“We are coming to an important phase of the negotiations. We should have, I hope, a deal in the next three to six months,” Collardi, chief executive of the private bank, told the daily Le Temps.
He added that both parties are “not at war, but there are fundamental differences in opinion, interpretation and approach to regularise the past. It’s a process that takes time.”
US tax authorities have been putting pressure on Swiss banks to release information about their American clients. Julius Bär is among 11 Swiss banks currently under investigation for allegedly helping Americans to evade taxes.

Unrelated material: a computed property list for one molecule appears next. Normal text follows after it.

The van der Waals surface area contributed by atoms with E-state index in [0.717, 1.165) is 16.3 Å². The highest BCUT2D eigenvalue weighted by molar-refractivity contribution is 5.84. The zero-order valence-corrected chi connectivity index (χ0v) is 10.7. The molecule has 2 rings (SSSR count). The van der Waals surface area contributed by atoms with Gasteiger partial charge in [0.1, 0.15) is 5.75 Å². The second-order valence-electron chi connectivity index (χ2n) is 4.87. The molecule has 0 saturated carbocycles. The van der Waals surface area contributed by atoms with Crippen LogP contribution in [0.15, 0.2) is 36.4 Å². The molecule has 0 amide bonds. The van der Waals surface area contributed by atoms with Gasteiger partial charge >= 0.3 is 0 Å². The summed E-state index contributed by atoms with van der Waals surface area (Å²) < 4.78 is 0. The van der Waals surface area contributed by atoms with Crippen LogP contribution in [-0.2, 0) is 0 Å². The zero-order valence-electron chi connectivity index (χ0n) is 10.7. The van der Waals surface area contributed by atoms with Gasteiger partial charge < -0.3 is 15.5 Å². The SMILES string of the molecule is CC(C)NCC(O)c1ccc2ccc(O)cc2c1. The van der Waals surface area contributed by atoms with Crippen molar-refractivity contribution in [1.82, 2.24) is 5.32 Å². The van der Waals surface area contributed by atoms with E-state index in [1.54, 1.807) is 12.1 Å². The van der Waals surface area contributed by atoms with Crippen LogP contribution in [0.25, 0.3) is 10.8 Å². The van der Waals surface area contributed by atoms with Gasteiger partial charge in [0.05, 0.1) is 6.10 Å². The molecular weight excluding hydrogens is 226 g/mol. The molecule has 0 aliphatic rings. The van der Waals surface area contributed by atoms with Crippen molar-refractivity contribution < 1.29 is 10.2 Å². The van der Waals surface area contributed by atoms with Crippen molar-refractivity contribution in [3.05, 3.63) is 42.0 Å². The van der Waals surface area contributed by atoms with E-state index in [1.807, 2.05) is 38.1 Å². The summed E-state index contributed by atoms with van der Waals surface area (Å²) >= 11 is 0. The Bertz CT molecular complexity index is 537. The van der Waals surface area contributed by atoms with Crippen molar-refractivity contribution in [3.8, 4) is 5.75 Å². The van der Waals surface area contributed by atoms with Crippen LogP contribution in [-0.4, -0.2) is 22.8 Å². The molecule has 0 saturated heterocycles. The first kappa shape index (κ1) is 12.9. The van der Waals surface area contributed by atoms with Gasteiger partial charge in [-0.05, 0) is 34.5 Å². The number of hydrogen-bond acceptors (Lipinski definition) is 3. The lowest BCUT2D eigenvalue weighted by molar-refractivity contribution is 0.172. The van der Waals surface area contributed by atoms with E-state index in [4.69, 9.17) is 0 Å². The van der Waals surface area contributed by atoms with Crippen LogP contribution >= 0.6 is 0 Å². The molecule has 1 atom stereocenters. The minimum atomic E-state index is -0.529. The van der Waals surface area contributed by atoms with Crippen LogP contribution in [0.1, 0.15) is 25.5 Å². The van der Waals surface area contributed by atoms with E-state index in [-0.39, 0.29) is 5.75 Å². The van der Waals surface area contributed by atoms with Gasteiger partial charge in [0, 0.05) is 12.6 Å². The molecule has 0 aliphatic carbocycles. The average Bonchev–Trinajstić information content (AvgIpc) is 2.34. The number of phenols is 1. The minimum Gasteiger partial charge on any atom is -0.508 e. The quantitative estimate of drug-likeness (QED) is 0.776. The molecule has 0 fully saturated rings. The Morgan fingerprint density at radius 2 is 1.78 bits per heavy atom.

Collardi was meanwhile sceptical about calls by the Swiss export industry on the Swiss central bank to raise a floor for the franc against the euro.
Asked whether it would be better if the central bank were to weaken the franc further to 1.30 against the euro, rather than the current 1.20, Collardi said: “Not really.”
“It’s not so simple. To what level should we raise the peg? In the short term, it’s possible and it could make life easier for everyone.
“But in the medium term, maybe it is necessary to adapt to a rate of 1.20 or 1.25 and to adjust our competitiveness. I’m divided on this,” he said.
In September, the central bank set a floor of 1.20 for the Swiss franc against the euro in order to shed the Swiss currency’s safe haven status which was biting into exporters’ earnings.